Cannabis Clubs

The Aspen City Council has tabled any research looking into allowing marijuana consumption lounges within city limits. A state law that went into effect Jan. 1 allows the use, but each municipality has to opt in.

On Jan. 1, two new laws went into effect in Colorado allowing public marijuana consumption lounges. Just as retail marijuana legalization was enacted, the consumption laws need to be opted into by individual municipalities.

On Tuesday, Aspen City Council members decided they aren’t there yet.

The state law regulates many aspects of what the lounges would look like. Much like a bar, there would be age limits, and rules about employee consumption while on the job. Cities and counties that decide to allow the use can further regulate how those lounges operate and establish a criteria for granting business licenses.

Ron LeBlanc, special projects manager for the city, told councilmembers during a Tuesday work session that community members had approached city staff, inquiring if and how the new law would be enacted locally.

While the council had an hourlong conversation that ranged from specific legal questions regarding the lounges to a broader philosophical discussion about the impact of marijuana locally, in the end they decided staff time was not well spent looking into indoor smoking lounges in the midst of a pandemic — particularly as COVID-19 is known as a respiratory disease that spreads within enclosed spaces.

“I could entertain this post-COVID-19. I really don’t want to spend more time on it now,” said Councilmember Ward Hauenstein.

He said he understood why there might be a need for social consumption lounges, being that most of Aspen’s outdoors are federal land where marijuana is prohibited, and smoking in lodges and restaurants also is banned.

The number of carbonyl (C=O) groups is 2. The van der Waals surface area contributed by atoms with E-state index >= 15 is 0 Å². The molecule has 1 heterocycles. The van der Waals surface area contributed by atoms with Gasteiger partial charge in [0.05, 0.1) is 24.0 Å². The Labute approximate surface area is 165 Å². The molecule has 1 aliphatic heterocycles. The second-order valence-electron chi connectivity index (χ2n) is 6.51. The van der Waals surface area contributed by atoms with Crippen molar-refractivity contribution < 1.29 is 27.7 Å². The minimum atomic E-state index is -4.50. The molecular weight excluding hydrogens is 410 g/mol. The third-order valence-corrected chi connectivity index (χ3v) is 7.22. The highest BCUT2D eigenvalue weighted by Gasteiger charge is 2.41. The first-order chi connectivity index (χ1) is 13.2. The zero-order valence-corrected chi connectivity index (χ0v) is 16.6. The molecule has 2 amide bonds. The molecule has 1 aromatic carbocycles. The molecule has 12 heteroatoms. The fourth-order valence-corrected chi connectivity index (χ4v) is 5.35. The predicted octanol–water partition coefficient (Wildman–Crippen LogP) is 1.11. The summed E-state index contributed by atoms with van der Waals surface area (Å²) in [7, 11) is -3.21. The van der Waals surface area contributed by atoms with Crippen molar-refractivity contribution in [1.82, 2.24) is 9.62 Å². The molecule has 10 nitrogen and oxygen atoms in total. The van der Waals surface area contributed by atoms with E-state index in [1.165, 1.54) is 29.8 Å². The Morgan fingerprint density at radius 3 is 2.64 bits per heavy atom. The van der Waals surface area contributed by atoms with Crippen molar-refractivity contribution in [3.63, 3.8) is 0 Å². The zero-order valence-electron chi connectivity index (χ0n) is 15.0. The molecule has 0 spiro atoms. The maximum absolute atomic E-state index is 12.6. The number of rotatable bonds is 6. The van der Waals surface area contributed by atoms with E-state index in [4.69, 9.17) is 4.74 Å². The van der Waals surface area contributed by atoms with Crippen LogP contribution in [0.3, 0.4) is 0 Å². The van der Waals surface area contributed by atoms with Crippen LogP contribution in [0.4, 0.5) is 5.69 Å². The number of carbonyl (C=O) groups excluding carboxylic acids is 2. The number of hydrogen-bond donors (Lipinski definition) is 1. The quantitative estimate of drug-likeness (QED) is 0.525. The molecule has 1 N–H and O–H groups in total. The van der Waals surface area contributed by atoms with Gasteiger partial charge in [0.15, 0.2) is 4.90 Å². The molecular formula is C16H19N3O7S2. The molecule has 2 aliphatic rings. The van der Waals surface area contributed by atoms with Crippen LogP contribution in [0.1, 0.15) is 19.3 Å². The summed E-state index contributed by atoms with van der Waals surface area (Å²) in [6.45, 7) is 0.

The rest of council agreed that the many priorities staff are pursuing to support public health or Aspen’s hard-hit economy were worth pursuing ahead of adopting an ordinance legalizing consumption lounges.

Among other worries about indoor gatherings and smoke inhalation, Councilmember Rachel Richards pointed out that earlier on Tuesday, Gov. Jared Polis signed an executive order banning alcohol sales at bars and restaurants after 10 p.m., specifically because he viewed inebriation as a threat to public health.

“When people are on some sort of intoxicant they tend to slip up on their social distancing and mask wearing,” she said.

Richards then questioned the change in character that recreational marijuana consumption lounges would have on Aspen. Physical lounges would have the ability to have a mobile branch as well.

“The idea of mobile party wagons circling the core. No. That’s not what we need. That’s not a new enhancement to our businesses model,” Richards said. “I’m not anti-marijuana, I’m not anti-folks taking their enjoyment where they will, but I don’t think we need to change our codes, change the makeup of our commercial core, and change our image as a community as dramatically as this has the potential to do.”

She suggested that if the law is adopted in the future that lounges be barred from owning prime downtown space, saying she feared they would push out other businesses. Richards also suggested that a new enforcement division might have to be created, as she could not envision police walking into a marijuana smoke-filled lounge to check for underage patrons in the same manner they do with alcohol at bars.

Mayor Torre wondered if the second-tier space requirements would hurt smaller local businesses, many of which cannot afford premier locations. Right now, Aspen has nine retail pot shops, and Torre said the next conversation may focus on whether that’s an appropriate number for the city. 

He suggested the discussion also may include the effects that the pot industry may be having on commercial real estate.

“I do want council to be thinking about that maybe in the future,” Torre said.

Without council support to research the potential adoption of a social pot consumption license, the matter will be dropped indefinitely.

Councilmember Skippy Mesirow requested that when the conversation arises again, community members who have shown interest in bringing this type of business to Aspen should be part of the presentation. 

“Everything is, in a word, confusing,” he said. “Real world examples would help demystify this for me.”

Alycin Bektesh is a reporter for the Aspen Daily News. She can be reached at or on Twitter @alycinwonder.